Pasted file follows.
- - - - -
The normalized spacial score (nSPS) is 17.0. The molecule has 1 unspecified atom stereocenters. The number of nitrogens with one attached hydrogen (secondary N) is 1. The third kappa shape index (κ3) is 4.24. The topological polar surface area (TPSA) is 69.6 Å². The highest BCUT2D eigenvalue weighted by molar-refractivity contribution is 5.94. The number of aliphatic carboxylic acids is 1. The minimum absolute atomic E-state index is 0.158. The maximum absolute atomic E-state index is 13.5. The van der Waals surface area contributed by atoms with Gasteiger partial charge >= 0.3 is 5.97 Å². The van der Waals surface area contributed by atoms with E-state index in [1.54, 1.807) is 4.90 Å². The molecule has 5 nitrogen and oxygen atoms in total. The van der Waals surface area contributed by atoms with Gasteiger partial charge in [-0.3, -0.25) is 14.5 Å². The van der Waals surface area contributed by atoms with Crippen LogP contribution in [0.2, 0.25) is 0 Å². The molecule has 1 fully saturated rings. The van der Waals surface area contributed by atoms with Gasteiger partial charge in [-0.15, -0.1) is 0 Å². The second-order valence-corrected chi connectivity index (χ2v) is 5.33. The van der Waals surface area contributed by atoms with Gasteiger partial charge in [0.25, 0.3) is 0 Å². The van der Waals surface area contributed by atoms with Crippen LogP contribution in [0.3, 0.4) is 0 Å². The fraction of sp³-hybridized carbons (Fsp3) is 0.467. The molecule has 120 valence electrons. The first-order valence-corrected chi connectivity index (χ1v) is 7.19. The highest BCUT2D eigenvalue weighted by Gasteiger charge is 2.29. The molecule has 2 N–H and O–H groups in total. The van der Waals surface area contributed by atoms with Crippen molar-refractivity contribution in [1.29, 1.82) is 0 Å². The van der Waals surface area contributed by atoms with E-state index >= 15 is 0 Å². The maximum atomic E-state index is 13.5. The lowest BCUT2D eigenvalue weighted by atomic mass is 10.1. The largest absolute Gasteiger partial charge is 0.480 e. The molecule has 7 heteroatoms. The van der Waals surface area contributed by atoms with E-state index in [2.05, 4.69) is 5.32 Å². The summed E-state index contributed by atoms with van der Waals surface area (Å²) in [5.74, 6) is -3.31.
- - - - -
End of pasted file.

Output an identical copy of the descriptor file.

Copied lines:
The normalized spacial score (nSPS) is 17.0. The molecule has 1 unspecified atom stereocenters. The number of nitrogens with one attached hydrogen (secondary N) is 1. The third kappa shape index (κ3) is 4.24. The topological polar surface area (TPSA) is 69.6 Å². The highest BCUT2D eigenvalue weighted by molar-refractivity contribution is 5.94. The number of aliphatic carboxylic acids is 1. The minimum absolute atomic E-state index is 0.158. The maximum absolute atomic E-state index is 13.5. The van der Waals surface area contributed by atoms with Gasteiger partial charge >= 0.3 is 5.97 Å². The van der Waals surface area contributed by atoms with E-state index in [1.54, 1.807) is 4.90 Å². The molecule has 5 nitrogen and oxygen atoms in total. The van der Waals surface area contributed by atoms with Gasteiger partial charge in [-0.3, -0.25) is 14.5 Å². The van der Waals surface area contributed by atoms with Crippen LogP contribution in [0.2, 0.25) is 0 Å². The molecule has 1 fully saturated rings. The van der Waals surface area contributed by atoms with Gasteiger partial charge in [-0.15, -0.1) is 0 Å². The second-order valence-corrected chi connectivity index (χ2v) is 5.33. The van der Waals surface area contributed by atoms with Gasteiger partial charge in [0.25, 0.3) is 0 Å². The van der Waals surface area contributed by atoms with Crippen LogP contribution in [0.3, 0.4) is 0 Å². The fraction of sp³-hybridized carbons (Fsp3) is 0.467. The molecule has 120 valence electrons. The first-order valence-corrected chi connectivity index (χ1v) is 7.19. The highest BCUT2D eigenvalue weighted by Gasteiger charge is 2.29. The molecule has 2 N–H and O–H groups in total. The van der Waals surface area contributed by atoms with Crippen molar-refractivity contribution in [1.29, 1.82) is 0 Å². The van der Waals surface area contributed by atoms with E-state index >= 15 is 0 Å². The maximum atomic E-state index is 13.5. The lowest BCUT2D eigenvalue weighted by atomic mass is 10.1. The largest absolute Gasteiger partial charge is 0.480 e. The molecule has 7 heteroatoms. The van der Waals surface area contributed by atoms with E-state index in [2.05, 4.69) is 5.32 Å². The summed E-state index contributed by atoms with van der Waals surface area (Å²) in [5.74, 6) is -3.31.